After warming up, the wine became generous, layered, showed soft tannins and perfect crunchy backbone of dark fruit with some dark chocolate notes and touch of a spicy bite – all perfectly balanced and delicious (Drinkability: 8+). The name “Gemtree” kept me intrigued, and the picture on the label was very attractive in its simplicity, so I went to the Gemtree Wines website to learn a bit more. I rarely quote from the winery websites, but I think in this case this is quite appropriate (here is the link to the source):

This is our Gemtree story…

There was once a tree. Not the tallest tree, nor the oldest tree, but a tree that had put its roots in just the right part of the paddock. Here the soil was deep and layered – sometimes hard and rocky, elsewhere soft and sandy – and the wind had just enough room to move, and even the rain – when it was kind enough to visit – would fall evenly and gently.

Because of its favoured position, the grasses grew tall against its trunk, and the wild flowers were easily encouraged to grow closely around it, and the insects and birds that looked to trees for shelter and for vantage, eagerly moved in.

One day a farmer approached the tree and wondered: “You do not grow the strongest, nor the fastest, so why is it that you grow the best fruit?”

The tree let the answer whisper through the wind in its branches: “If I am shown a patient mind and a gentle hand, if I am left to follow the rhythms of my seasons – to rest in Winter; to revive in Spring; to make busy in Summer; and to provide in Fall – then I can offer fruit that tastes not just of the ground upwards, but also of the sky downwards, and of everything around me.”

The farmer thought to himself: “This is truly a Gemtree – it takes only what it can give back to the land, it contributes to its surroundings, and it provides for those that live around it.”

This is the heart of the Gemtree story: growing better wine ~ naturally.

Here you are, my friends. I don’t know how often you drink Australian wines, but Gemtree is definitely the name to keep in mind for your next round of wines from down under – I think you will be happy with your score. Cheers!

Hold The Pizza – I Just Want The Wine: Masciarelli Villa Gemma

October 24, 2017 4 comments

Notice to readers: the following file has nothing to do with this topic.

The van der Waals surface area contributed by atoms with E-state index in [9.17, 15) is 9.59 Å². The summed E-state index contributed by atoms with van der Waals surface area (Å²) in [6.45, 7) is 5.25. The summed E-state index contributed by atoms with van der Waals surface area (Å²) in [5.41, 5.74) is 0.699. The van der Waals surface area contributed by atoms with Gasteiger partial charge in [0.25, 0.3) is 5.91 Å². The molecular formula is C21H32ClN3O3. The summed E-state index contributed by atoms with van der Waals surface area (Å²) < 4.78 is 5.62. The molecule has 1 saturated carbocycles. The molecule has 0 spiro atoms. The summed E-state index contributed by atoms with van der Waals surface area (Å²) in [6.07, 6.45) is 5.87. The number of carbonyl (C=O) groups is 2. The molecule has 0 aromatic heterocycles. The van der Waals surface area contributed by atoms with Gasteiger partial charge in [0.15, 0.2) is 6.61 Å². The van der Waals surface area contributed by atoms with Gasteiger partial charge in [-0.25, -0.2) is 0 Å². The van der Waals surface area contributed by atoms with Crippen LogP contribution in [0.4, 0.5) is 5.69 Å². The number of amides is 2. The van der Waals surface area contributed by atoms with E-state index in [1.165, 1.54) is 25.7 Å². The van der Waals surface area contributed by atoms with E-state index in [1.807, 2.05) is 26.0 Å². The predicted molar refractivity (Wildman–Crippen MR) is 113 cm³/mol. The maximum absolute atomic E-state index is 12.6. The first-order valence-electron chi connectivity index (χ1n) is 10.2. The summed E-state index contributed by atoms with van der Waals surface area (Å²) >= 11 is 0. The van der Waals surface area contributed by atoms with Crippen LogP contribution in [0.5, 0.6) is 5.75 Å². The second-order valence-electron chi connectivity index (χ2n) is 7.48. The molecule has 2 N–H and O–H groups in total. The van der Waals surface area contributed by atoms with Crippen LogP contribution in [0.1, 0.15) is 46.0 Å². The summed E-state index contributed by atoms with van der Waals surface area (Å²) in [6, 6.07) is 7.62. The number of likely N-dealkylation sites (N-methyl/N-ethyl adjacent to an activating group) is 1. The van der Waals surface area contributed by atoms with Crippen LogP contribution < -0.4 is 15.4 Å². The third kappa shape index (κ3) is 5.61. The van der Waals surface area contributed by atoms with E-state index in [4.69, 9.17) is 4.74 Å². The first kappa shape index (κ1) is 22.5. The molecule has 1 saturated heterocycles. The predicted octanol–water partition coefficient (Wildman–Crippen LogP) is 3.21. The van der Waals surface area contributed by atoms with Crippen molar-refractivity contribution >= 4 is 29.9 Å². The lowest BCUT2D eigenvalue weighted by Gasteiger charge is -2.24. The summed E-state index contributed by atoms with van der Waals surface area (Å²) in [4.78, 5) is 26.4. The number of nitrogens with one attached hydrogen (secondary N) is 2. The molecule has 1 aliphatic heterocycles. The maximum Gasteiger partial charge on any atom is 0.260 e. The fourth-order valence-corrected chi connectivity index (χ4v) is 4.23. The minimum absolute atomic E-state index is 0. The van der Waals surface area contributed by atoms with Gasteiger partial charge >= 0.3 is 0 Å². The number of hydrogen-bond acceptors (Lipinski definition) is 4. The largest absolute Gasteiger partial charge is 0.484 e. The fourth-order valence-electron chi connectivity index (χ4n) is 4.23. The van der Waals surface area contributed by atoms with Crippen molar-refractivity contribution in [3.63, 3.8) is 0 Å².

At the age of 20, Gianni Masciarelli was helping with the harvest in Champagne. At the age of 26, in 1981, he started making his own wines in the Italian region called Abruzzo. 1984 was the first release of the Villa Gemma Rosso wine, truly a different take on the Montepulciano wines.

Montepulciano is the main grape of Abruzzo (not to be confused with Montepulciano in Tuscany, which is the name of the village where the wines are made from Sangiovese grape). Late in the 20th century, Montepulciano d’Abruzzo became one of the most exported Italian wines – it was dry, it was simple, it was quaffable and, of course, good for pizza.

Masciarelli Villa Gemma wines

Gianni Masciarelli had his own, pioneer view on how the Montepulciano wines should be made. He introduced Guyot training system for the vines in Abruzzo. He was the first to start using French oak barrels in the production of Montepulciano d’Abruzzo and Trebbiano d’Abruzzo, showing the world that Montepulciano can go way beyond just a “pizza wine” qualities. Today, Masciarelli estates are run by Marina Cvetic Masciarelli, late wife of Gianni Masciarelli; the vineyards spawn 350 acres and produce about 1.1M bottles of wine across 5 different lines.

Recently, I had an opportunity to taste few of the wines from the Villa Gemma line, and here are my notes:

2016 Masciarelli Villa Gemma Blanco Colline Teatine IGT (13% ABV, $17.99, 80% Trebbiano d’Abruzzo, 15% Cococciola, 5% Chardonnay)
C: light golden
N: touch of fresh grass, hint of white stone fruit, hint of gunflint, medium intensity
P: crisp, refreshing, crunchy, touch of lemon, slightly underripe peaches, very clean, medium finish
V: 8-, craving food, excellent overall. Trebbiano d’Abruzzo and Cococciola also extended my grape hunting collection

2016 Masciarelli Villa Gemma Cerasuolo D’Abruzzo DOC (13.5% ABV, $14.99, 100% Montepulciano)
C: intense, ripe strawberry pink
N: pure strawberries, fresh, succulent strawberries
P: fresh, tart, restrained, lightweight, clean strawberry profile, good overall balance
V: 8, simply delightful. An excellent Rosé for any time of the year

Masciarelli Villa Gemma wines

2007 Masciarelli Villa Gemma Montepulciano D’Abruzzo DOC (14.5% ABV, $89.99, 100% Montepulciano, aged 18-24 months in oak barriques, total 36 months))
C: Dark garnet
N: fresh cherries, anis, mint, blackberries
P: soft, generous, round, fresh acidity, touch of leather, cherries and cherry pit, generous tannins on the finish.
V: 8, excellent wine, unmistakably Italian, supremely delicious.

These wines were absolutely delicious in their own right. I seriously don’t know about pizza – you can probably pair anything with pizza, from two buck chuck to the Screaming Eagle and Petrus – but you really don’t have to. These three wines from Masciarelli Villa Gemma would perfectly complement any dinner – appetizers, salads, and mains – these wines pack a serious amount of pleasure. Don’t take my word for it – try them for yourself. The pizza is entirely optional. Cheers!

South Africa’s Top 10 Méthode Cap Classique Wines

October 19, 2017 2 comments

Today I want to bring to your attention a guest post by Brittany Hawkins – for more information about Brittany, please see the bottom of this post.

Source: Wikipedia

Most of us know that real Champagne only comes from Champagne, France.

Some of us also understand that there is a significant difference in the processes used to make Champagne versus many other sparkling wines. But there are other bubbly wines that are made in the tradition of Champagne, which is known as méthode classique.